• Possible hear loss
  • A noxious smell from the ear
  • Lethargy
  • Unequal pupil sizes

If ear mites were the cause of the ear infection, you would sometimes notice dark or black discharges that resemble ground coffee beans.

Actions to take:

If you notice such symptoms in your cat, you should contact a veterinarian for advice. Moreover, make sure you provide your cat with proper medical care. There are some ways you can prevent these agonizing ear infections, such as regular veterinarian checkups and early diagnosis.

In addition to that, you should check your cat’s ears by yourself regularly for visible symptoms such as redness, swelling, and wax in the ear canal. Consulting your veterinarian is necessary, do not make any decisions or try to cure your cat’s condition yourself.

How can I check my cat’s ears?

The feline populations have extremely delicate ears since they are not covered nor protected with fat or fur. Therefore, you must be careful when you are checking your cat’s ears. When you are petting or grooming your cat, you should look and analyze your cat’s ears and their condition without touching them, try to check them visually only.

Take a good look at the inside of the ears, the ear canal, the outer part of the ear, and the surrounding area as well. Developing this habit each time you groom your cat would make it easier for you to notice any abnormal behavior or worrisome symptoms.

Warning: things you should not do concerning your cat’s ear.

Your cat’s ears are sensitive, and they can be damaged easily. One small mistake or a wrong move can cost your cat its hearing ability, and leave it in severe pain. When checking your cat’s ear, avoid any attempt to clean them by yourself. Inserting any object like cotton buds or Q tips would make your cat uncomfortable, causing it distress.

Avoid touching it with your bare hands, or any other methods, because your cat would be alarmed due to such actions, and it would not enjoy it. If you suspect that your cat needs an ear checkup or a deep cleaning for its ears, consult your veterinarian and try to schedule an appointment to avoid any complications.

If my cat has diabetes, does it increase the risks of an ear infection?

Some cats are at a higher risk of getting ear infections than others, such as cats with diabetes and allergies. In addition to that, if your cat has a weak immune system, it is usually at a higher risk of getting many diseases, including ear infections.

If your cat suffers from a chronic disease, it requires more attention and special care, moreover, you should consider a specific diet. Always contact a veterinarian if you notice any symptoms or abnormal behavior exhibited by your cat.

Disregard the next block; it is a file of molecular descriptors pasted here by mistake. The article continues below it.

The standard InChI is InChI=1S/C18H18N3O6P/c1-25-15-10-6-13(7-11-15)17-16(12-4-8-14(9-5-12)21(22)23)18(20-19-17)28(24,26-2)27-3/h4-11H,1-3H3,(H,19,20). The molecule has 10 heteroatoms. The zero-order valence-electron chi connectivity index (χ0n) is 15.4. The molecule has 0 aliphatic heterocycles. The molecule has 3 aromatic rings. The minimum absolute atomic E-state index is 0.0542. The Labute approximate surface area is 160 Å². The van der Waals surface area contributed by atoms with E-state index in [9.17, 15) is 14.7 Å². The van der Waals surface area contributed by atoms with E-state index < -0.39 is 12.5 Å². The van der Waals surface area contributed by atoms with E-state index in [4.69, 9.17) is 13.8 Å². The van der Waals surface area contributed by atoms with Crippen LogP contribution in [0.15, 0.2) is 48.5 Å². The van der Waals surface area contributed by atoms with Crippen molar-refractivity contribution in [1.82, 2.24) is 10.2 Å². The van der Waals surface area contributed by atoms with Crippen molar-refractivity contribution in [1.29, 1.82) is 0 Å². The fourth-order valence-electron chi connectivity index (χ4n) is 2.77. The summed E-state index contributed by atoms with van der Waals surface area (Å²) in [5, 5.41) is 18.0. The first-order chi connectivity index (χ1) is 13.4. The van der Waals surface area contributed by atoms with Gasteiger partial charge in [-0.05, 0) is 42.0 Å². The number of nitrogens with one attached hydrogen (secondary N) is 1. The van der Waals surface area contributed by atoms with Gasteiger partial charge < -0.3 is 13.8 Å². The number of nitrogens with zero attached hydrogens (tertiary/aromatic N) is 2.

Interesting facts about your cat’s ear

64 muscles control your cat’s ears in total. Each ear is controlled by 32 muscles. This helps your cat identify sounds and have the excellent hearing capacity it does. Having the ability to rotate its ears 180 degrees, gives your cat the ability to identify where exactly the sound is coming from.

Your cat has superpowers when it comes to hearing. Although many think that dogs have excellent hearing capacities, cats’ hearing is better than dogs’ one. Your cat can differentiate any sound, no matter how high or low its pitches are. Detecting different varieties in tones allows your cat to know precisely the size of their prey.

Your cat’s balance depends significantly on its ears. The cat’s ear canals have fluids in them that tell the cat’s brain which way it is moving depending on the fluid movement. In addition to that, it allows the brain to know which position the cat is in, for example, upside down. This is the secret behind “cats always land on their feet.”

If the ears speak, we must listen! Your cat’s ears indicate which position the cat is in, and it shows if your cat s angry or relaxed depending on the ears.

Genetic mutation and cat’s ears

Genetic mutation and cat’s ears

If your cat has blue eyes, there is a high chance it is deaf. You might wonder how eyes and hearing capacity are related, and you would be surprised at the answer. A study has shown that 40 percent of cats with one blue eye are born deaf, while 65 to 85 percent of cats that have both eyes blue are born deaf. It is due to a genetic mutation that causes hearing loss in cats with blue eyes. On the other hand, cats with non-blue eyes have only 17 to 22 percent chance of being born deaf.

It is also due to a genetic mutation if your cat has a weirdly shaped ear or both its ears. We usually find unusual cat ears to be cute, and they make our cats even more adorable, it can sometimes be a sign of trouble in the future. For example, the Scottish Fold’s mutation in cats is related to malformations in bones as well, and it increases the risks of developing arthritis in your cat. Always consult your veterinarian if you see any signs that might worry you.


Our cats are delicate creatures, and their ears are the most sensitive part of their body, in addition to their nose. Cats’ ears are not covered not protected with fur and fat like the rest of the cat’s body, which makes them subject to several conditions. Although it is known that cats are naturally warmer than humans are, their ears can sometimes be warmer than usual, and there are several reasons why your cat’s ears are hot.

Some of the conditions that might provoke hot ears are allergies, ear mites, fleas, fever, infections, or malignant tumors. Cats with chronic diseases such as diabetes have a higher risk of experiencing ear inflammation. If you notice that your cat’s ears are hotter than usual, make sure you consult a veterinarian.